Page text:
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Weston Dunlap accepts first place in the NRA Regional F/Class shooting competition, his first ever entry in the prestigious event

PEELTREE, W.Va. — Some of the best shooters in America were on hand July 16th at the White Horse Firearms and Outdoor Education Center in Upshur County for a high profile NRA Regional match.  Some competitors in the F/Class series were looked upon as heavy favorites that morning.

“It’s a Regional tournament sanctioned through the NRA and consists of three strings of 20 for record instead of just two.  That makes your match a 600 rather than a 400 score,” said J.C. Jarrell President of the White Horse facility. “We had an F/Class shooter out of Wisconsin, a couple out of Pennsylvania, and one out of Maryland.  There were several good shooters there.”

Also entered in the competition was Weston Dunlap, 18, of Sod, W.Va.   Nobody thought much about Weston’s chances since it was his first ever competition in the F/Class series.

“It was a regional match and very prestigious, so yeah I was kind of nervous about how I would do,” Dunlap said. “But I told myself I was just there to have fun and if I won that was fine and if I didn’t win that was fine.  Once you get to the point you can mentally tell yourself not to get worked up, you’ll perform better and that’s what I did.”

He performed better. A LOT better.  By the time the range was silenced at day’s end and the smoke had cleared, Dunlap, in his first ever competition in the F/Class series shot a 589/600 and smoked the competition.  His score shocked everybody at the range, but none more so than himself.

“Oh absolutely.  I had no intention of winning that match.  I was going to try my best, but I had no idea I was going to win,” said Dunlap.

His score bested the second place finisher by two shots and he was far ahead of the third place shooter.

Adding to the amazing feat, It was the first time Weston had ever fired his 284 Winchester custom rifle from the ground.  Although he had shot it numerous times from a bench, competitors shoot from the prone position for the the competition.  The rifle is a familiar one to Jarrell who actually helped build the gun and sold it to Weston.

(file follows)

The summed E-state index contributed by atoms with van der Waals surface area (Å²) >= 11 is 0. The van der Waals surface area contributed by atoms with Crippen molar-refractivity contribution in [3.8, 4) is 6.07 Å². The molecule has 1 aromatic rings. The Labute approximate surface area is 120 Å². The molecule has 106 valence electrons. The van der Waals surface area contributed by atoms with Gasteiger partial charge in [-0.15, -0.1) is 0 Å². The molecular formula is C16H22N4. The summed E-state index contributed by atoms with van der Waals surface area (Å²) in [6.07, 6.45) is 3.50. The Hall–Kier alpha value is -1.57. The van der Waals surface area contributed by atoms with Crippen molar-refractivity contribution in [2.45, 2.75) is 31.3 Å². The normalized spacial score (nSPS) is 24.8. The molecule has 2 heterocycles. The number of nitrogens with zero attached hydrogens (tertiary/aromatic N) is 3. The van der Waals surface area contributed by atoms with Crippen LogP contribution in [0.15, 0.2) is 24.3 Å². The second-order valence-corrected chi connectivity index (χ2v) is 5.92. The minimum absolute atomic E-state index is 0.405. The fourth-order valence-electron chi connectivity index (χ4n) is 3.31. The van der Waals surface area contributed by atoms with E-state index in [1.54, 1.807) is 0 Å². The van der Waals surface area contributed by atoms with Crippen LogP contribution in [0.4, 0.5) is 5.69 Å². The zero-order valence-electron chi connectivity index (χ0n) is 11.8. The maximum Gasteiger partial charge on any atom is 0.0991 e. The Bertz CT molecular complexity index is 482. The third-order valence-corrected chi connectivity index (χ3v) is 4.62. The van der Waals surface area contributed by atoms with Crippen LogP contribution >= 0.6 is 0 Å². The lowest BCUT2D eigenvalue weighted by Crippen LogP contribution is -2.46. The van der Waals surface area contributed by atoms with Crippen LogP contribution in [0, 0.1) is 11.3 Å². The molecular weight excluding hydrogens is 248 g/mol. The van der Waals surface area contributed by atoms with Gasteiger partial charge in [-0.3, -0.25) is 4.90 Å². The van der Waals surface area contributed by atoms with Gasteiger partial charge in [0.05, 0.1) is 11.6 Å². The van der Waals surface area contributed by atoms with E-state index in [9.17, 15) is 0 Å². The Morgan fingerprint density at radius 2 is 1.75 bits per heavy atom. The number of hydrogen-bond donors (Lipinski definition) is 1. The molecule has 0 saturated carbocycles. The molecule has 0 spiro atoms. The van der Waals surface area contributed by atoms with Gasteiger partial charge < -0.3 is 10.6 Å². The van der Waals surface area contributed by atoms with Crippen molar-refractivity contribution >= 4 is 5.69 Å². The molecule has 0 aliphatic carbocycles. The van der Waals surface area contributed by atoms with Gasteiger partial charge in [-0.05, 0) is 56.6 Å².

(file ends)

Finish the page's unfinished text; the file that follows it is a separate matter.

“It’s chambered for 284 Winchester with a nine twist Brux barrel,” Jarrel explained. “It’s a super shooting rifle and once I got it together and saw how good it shot, Weston was all about wanting a rifle and I told his dad I’d sell it to him.”

While it was Weston’s first competition in the F/Class series, it was by no means his first shooting event. He’s been shooting in the high powered classification in the junior division for several years.  The high powered competition uses open sites with an AR-15 and is from the kneeling position with a strap to secure the rifle to your body.   The F/Class event allows the use of telescopic sites, but with a much smaller target.

“Wind has everything to do with it,” said Dunlap. “A shooter’s ability to read wind is what wins matches along with other conditions like humidity, mirage.  There are some conditions out there you can never read.”

Dunlap said the White Horse range has a notorious wind element which can humble even the best long range shooters.

“I’ve experienced it.  It’s the toughest range,” he said. “I guess in that valley the wind swirls between the mountains.  There’s no telling what it’s going to do.  Every range flag can be blowing in a different direction at the same time.”

But despite the difficulties, Weston managed to overcome all obstacles and defeat some of the best shooters to claim his title.   Jarrell said the feat is made even more remarkable because Dunlap may now skip all of the normal progressions shooters go through the NRA classifications.

“Most shooters start once they are classified as a ‘marksman’ then they move up to a ‘sharpshooter’ and then ‘expert'” said Jarrell. “Weston is probably not going to do any of this.  With one more score as high as he shot in this competition he will go from ‘unclassified’ to ‘high master’.  You’d be surprised in the NRA just how few ‘high masters’ there are out there.”

Dunlap, who graduated in the spring from Lincoln County High School, will start his freshman year at WVU in a few weeks.   Most observers believe his performance during his first competition was no fluke and will only improve as he continues shooting into the future.

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